In the case of Drazen v. Pinto, the 11th Circuit Court of Appeals sitting en banc ruled unanimously that plaintiffs who received a single unwanted telemarketing text message suffered a concrete injury.
In 2019, Susan Drazen filed a class action lawsuit against GoDaddy alleging that the web-hosting company used a prohibited automatic telephone dialing system (ATDS) to make promotional calls and send text messages to sell its services and products. The complaint alleged that these calls and texts violated the TCPA.
After consolidating Drazen’s case with other class action suits against GoDaddy, the plaintiffs reached a class settlement for $35 million and in January 2020, the plaintiffs filed an unopposed motion for preliminary approval of that agreement. The settlement agreement defined the class to include “all persons within the United States who received a call or text message to his or her cellular phone from” GoDaddy between November 2014 and December 2016.
In response to the motion, the district court issued a sua sponte order “to examine its own jurisdiction” citing a prior 11th Circuit decision in Salcedo v. Hanna which held that a receipt of a single text message is not a concrete injury. Because the settlement defined the class to include people who only received one text message, the district court ordered the parties to brief “how this case is distinguishable from Salcedo v. Hanna.” After receiving the parties’ briefs, the district court recognized that the federal circuit courts were split on whether one text message was sufficient for standing to sue, that it was a nationwide settlement, and reasoned that GoDaddy could settle claims that were “meritless” in the 11th Circuit. The district court was prepared to approve the settlement when Juan Enrique Pinto objected and claimed that the settlement was a “coupon settlement” subject to the Class Action Fairness Act (CAFA). The district court ultimately held that the settlement was not a “coupon settlement” under CAFA and approved the settlement.
Pinto appealed the approval of the settlement to the 11th Circuit. The original 11th Circuit three judge panel dismissed the appeal for lack of jurisdiction citing Salcedo stating that the class definition does not meet Article III standing requirements, vacated the settlement approval, and remanded the case back to the district court to give the parties the opportunity to revise the class definition.
Pinto then requested the entire 11th Circuit to rehear the case and “to reevaluate the Salcedo holding.” As we’ve previously discussed, the 11th Circuit agreed and that brought us to this decision.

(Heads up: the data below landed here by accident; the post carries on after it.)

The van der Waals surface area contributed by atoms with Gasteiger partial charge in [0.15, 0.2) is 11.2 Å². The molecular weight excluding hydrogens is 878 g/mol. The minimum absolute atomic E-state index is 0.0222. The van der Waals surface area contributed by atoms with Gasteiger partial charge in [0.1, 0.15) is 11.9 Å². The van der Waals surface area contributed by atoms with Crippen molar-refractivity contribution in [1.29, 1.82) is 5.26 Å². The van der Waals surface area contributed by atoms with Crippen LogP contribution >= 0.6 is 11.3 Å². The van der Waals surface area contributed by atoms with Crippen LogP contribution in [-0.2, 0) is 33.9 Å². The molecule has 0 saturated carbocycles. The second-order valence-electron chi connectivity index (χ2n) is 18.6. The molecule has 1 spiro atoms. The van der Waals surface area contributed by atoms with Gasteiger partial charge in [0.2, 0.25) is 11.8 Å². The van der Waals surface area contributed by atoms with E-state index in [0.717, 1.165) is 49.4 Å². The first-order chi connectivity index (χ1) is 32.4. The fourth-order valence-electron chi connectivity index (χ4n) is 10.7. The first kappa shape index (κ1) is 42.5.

The 11th Circuit was asked to decide whether the plaintiffs enjoy standing to file suit. To have standing, the 11th Circuit recognized that a plaintiff must satisfy three requirements: (1) that she suffered an injury in fact, (2) that the defendant likely caused her injury, and (3) that a favorable judicial decision can likely redress her injury. This case centered on the first requirement – whether the plaintiffs suffered a concrete injury in fact by receiving one unsolicited marketing text message.
The plaintiffs argued that receipt of the one text message was an invasion of privacy that shared a close relationship with the traditional harm associated with intrusion upon seclusion. GoDaddy argued that the receipt of one unwanted text message lacked a close relationship to an intrusion upon seclusion because it did not rise to the degree of offensiveness that the common law required.
The 11th Circuit reasoned that courts should ask whether the harms share a “close relationship” in kind, not degree. The Court reviewed the other circuit court’s positions. The 7th Circuit focuses on kind and not degree. The 4th, 5th, 6th, 9th, and 10th Circuits look at the “types of harms protected.” The 2nd and 3rd Circuits focus on the “character” of the old and new harms. A total of seven circuit courts have declined to consider the degree of harm to state a claim for intrusion upon seclusion. The 11th Circuit found that Congress is empowered to decide what degree of harm is enough so long as the harm is similar in kind to a traditional harm. The Court stated that’s exactly what Congress did in the TCPA when it provided a cause of action to redress the alleged harm that unwanted texts and calls cause.
Ultimately, the court held that harm associated with an unwanted text message was similar in kind to the harm underlying the tort of intrusion upon seclusion, and consequently that the receipt of one text message causes a concrete injury sufficient for Article III standing.